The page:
To say that terrorism has become a watchword over the last decade is a gross understatement. Both in the real world and the cinematic one, it seems to have permeated every aspect of daily life. Initially, most movies painted it very much as ‘us vs. them’: the terrorists are the bad guys, the good guys almost always traditional heroes – policemen, soldiers, firemen et cetera. However, as the years have rolled on, and the threat of terrorism has become a far less unimaginable spectre and more of a daily concern, we have seen a gradual move toward humanisation of both sides.
Paul Greengrass’ powerful 2006 film United 93 may have occasionally fallen prey to mawkishness, but it chose to make the terrorists characters rather than constructs – the first major film since 9/11 to do so. Since then, there has been a gradual erosion of the us-vs-them mentality on film, with Chris Morris’ terrific Four Lions choosing to make the terrorists the focus, and shedding some light on the contexts in which people decide to, essentially, blow themselves up.
Now, with Xavier Beauvois’ movie Of Gods and Men, we see the curtain pulled back slightly further, and the French director’s central idea, to have Trappist monks – who themselves adhere to a strict religious code – as the targets of Muslim extremists, makes for a thoroughly interesting exploration of not just terrorism, but the meanings and motives of religion itself.
The film’s central plot is based on the true story of monks who were based in the Tibhirine monastery in the mountains of Algeria in 1996. Led by Brother Christian, the monks spend much of their time in routine, from singing psalms to helping their ‘flock’ of locals who live in the small town directly surrounding the monastery, inhabited by both Muslim and Christian believers. When a group of Muslim extremists arrive in the area and start killing people, the monks must decide whether to stay and face the daily threat of death or leave their flock to the extremists and continue God’s work elsewhere…
Beauvois’ film, much like Morris’, heightens the imminence and closeness of terrorism, taking it from a global to a local stage. Of Gods and Men is a film whose plot is driven by the constant threat of terrorist attack, but its primary concern is one of faith, not action. During several profound discussions – during which the monks try to decide whether to stay or go – the meaning of faith is absolutely central, with some of the brothers insisting that to leave the monastery is to stray from God’s path and others arguing that moving to another monastery would guarantee their ability to preach God’s word; being killed by terrorists, they argue, would be a meaningless sacrifice. The dialogue is peppered with Christian rhetoric, making the subtitles occasionally difficult to follow, but the poignant lines really resonate: Brother Luc’s speech stating that his strength of faith means he does not fear terrorists, nor the army, nor death, is magnificent, and his final declaration of “I am a free man” is moving and superbly delivered.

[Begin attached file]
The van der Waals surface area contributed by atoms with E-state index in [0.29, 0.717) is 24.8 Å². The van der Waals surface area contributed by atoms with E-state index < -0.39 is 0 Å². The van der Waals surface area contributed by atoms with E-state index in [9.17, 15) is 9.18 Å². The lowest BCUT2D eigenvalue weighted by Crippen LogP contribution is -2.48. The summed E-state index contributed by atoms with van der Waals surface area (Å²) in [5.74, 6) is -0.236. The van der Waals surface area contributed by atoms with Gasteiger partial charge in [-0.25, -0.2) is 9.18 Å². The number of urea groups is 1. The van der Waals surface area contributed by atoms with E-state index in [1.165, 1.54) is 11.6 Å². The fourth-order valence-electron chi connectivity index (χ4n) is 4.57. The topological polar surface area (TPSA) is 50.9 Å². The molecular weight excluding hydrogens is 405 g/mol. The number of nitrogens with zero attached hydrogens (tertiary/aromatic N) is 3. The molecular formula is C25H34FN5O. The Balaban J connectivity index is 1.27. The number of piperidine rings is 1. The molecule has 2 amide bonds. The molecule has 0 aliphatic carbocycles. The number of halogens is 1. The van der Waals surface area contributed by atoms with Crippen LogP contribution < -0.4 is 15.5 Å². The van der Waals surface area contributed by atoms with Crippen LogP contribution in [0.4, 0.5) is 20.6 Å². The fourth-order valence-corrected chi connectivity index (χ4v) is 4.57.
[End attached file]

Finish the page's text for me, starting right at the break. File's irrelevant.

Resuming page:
What also sticks with you in Beauvois’ film is the faces he’s collected in his tiny ensemble cast. Lambert Wilson’s Christian is the fulcrum, his every expression imbued with the strain of someone constantly wrestling with the most difficult decisions, while Michael Lonsdale, as Luc, is jovial for much of the film, making his severe words to the Algerian army even more forceful. All of the other monks are also wonderfully acted, especially Olivier Rabourdin’s Christophe, undergoing a crisis of faith, and Jacque Herlin’s Amédée, the group’s eldest member.
Faith might not seem filmic, but Beauvois’ camera imbues scenes with an emotional immediacy; after an argument with the local army outpost, helicopters fly past the monastery’s church during mass, prompting Brother Christian to begin singing a psalm. When the other brothers join in, the sound of rotor blades is gradually faded out and replaced with the sounds of singing, until we are given a fabulous panning shot from the helicopter’s view accompanied by the monks’ resonant voices. Similarly, a meal scene goes from joy to heartache and back, Beauvois’ camera drifting across the table, focusing on each face as it breaks into a smile, then into tears. These are but two examples of Beauvois’ emotional eye, and the skill with which the French director draws out emotion from every scene is at times quite extraordinary. Even the fairly mundane scenes of daily routine are well-composed, those in the chapel during mass especially so.
While its slow pace and long unbroken scenes may aggravate the more popcorn-happy members of an audience, Of Gods and Men delivers a memorable perspective on the meaning of faith, the purpose of religion, and the human mind’s gift for both absolute compassion and reckless violence.
Verdict: Mixing the tender with the tough, Xavier Beauvois has made one of the best films of the year, his camera and its subjects combining to create a marvellous, powerful drama which deals with the most basic human instincts and the deepest-held religious beliefs. Truly excellent.